A – Z of Flavour – Butyric
Butyric acid…A taproom classic for people to mention wanting to cause trouble, a word that instils fear and pain in the hearts of brewers and salespeople alike. Commonly described as ‘Baby Sick’, ‘Parmesan Cheese’, ‘Rancid’…not words that entice when used to describe the much anticipated first pint at the end of the day.
utyric acid is a short chain fatty acid formed in beer as result of contaminant bacteria during production, or in pack. The first instance Butyric can occur is during mashing and sweet wort separation. Issues occur when delays in the brew house allow mashing to go on too long, coupled with reduced temperatures. You can make sure you defend yourself with regular in-process sensory assessment alongside your in-process micro regime. Ensure the use of ‘taste gates’ (Go/No Go sign-off from trained tasters) before moving product around the brewery. If you have detected Butyric in-process immediately begin deep clean from the heat exchange onwards and validate cleaning with full micro.
It can also rear its ugly head in packaged product, again due to bacterial spoilage. Anaerobic bacteria such as Pectinatus and Megasphaera work their magic with lower ABV beers, and with very low DO in pack. Sadly, this is one of the few side effects of the super low DO levels we all strive for. It’s worth remembering that in pack Butyric acid may not be present in every can/bottle of the run. This may be the case if, for instance, the spoilage is coming from a single can head on the filler, or maybe some spray coming from the floor hitting only a few cans on the bottom of the stack. Personal anecdote incoming…I once had a run-in with Megasphaera that was showing in only 1 in around 40 cans within a 30 minute time window (don’t even ask how much time or how many cans I had to open to work this out), this could have led to hundreds of ‘baby vomit’ cans being out in trade, it goes without saying that this would be immensely damaging for brand equity. The experience taught me the value of keeping plenty of retention stock from various times throughout the run, undertaking regular sensory on fresh and aged product, and as ever…keeping your packaging line spotless.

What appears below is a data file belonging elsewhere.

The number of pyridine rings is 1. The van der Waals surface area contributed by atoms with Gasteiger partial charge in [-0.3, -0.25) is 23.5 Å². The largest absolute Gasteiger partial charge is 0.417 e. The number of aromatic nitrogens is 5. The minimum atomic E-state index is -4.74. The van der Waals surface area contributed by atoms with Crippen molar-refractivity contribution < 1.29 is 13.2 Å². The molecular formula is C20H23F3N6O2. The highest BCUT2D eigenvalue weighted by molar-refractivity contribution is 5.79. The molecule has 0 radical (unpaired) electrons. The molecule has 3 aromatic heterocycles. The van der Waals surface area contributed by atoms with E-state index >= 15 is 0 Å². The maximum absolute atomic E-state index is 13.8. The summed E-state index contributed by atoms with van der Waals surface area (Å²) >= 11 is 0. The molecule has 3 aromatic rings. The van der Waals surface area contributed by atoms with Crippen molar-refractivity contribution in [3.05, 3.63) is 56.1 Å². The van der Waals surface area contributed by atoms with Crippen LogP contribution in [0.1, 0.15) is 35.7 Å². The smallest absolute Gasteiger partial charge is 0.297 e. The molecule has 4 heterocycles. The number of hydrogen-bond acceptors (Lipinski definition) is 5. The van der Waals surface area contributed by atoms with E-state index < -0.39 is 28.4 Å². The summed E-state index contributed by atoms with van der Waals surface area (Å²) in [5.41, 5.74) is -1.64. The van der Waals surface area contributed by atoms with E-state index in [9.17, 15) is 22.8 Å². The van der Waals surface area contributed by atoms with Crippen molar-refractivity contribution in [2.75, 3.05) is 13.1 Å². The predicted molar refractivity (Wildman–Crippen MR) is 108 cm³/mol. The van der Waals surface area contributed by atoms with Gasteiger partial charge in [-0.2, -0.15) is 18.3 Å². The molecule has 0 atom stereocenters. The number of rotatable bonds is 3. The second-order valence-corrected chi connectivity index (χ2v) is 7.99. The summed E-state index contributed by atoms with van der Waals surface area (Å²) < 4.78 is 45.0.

The flavour threshold of butyric acid in beer is 3 mg / l, but it’s worth noting that this is reduced when coupled with Diacetyl. Diacetyl can be a common confusion for sensory tasters, as well as Ethyl Butyrate and Isovaleric, highlighting the importance of training tasters all 4 so people can identify differences and feedback correctly.
Butyric and beer are a terrible combo, nobody’s arguing that… but shall we try and give Butyric a glimmer of hope before we write it off completely? To do this though we need to move away from beer and consider that it can be present in some things we love, such as some chocolate.
In particular American-style chocolate such as the famous Hersheys, where Butyric acid provides a distinctive and delicious ‘tang’ that millions love so much. So maybe next time you are in a taproom, and want to break it to the brewer that there maybe be an issue with their can filler, could we talk ‘chocolate’ rather than ‘baby vomit’ to ease the pain a little?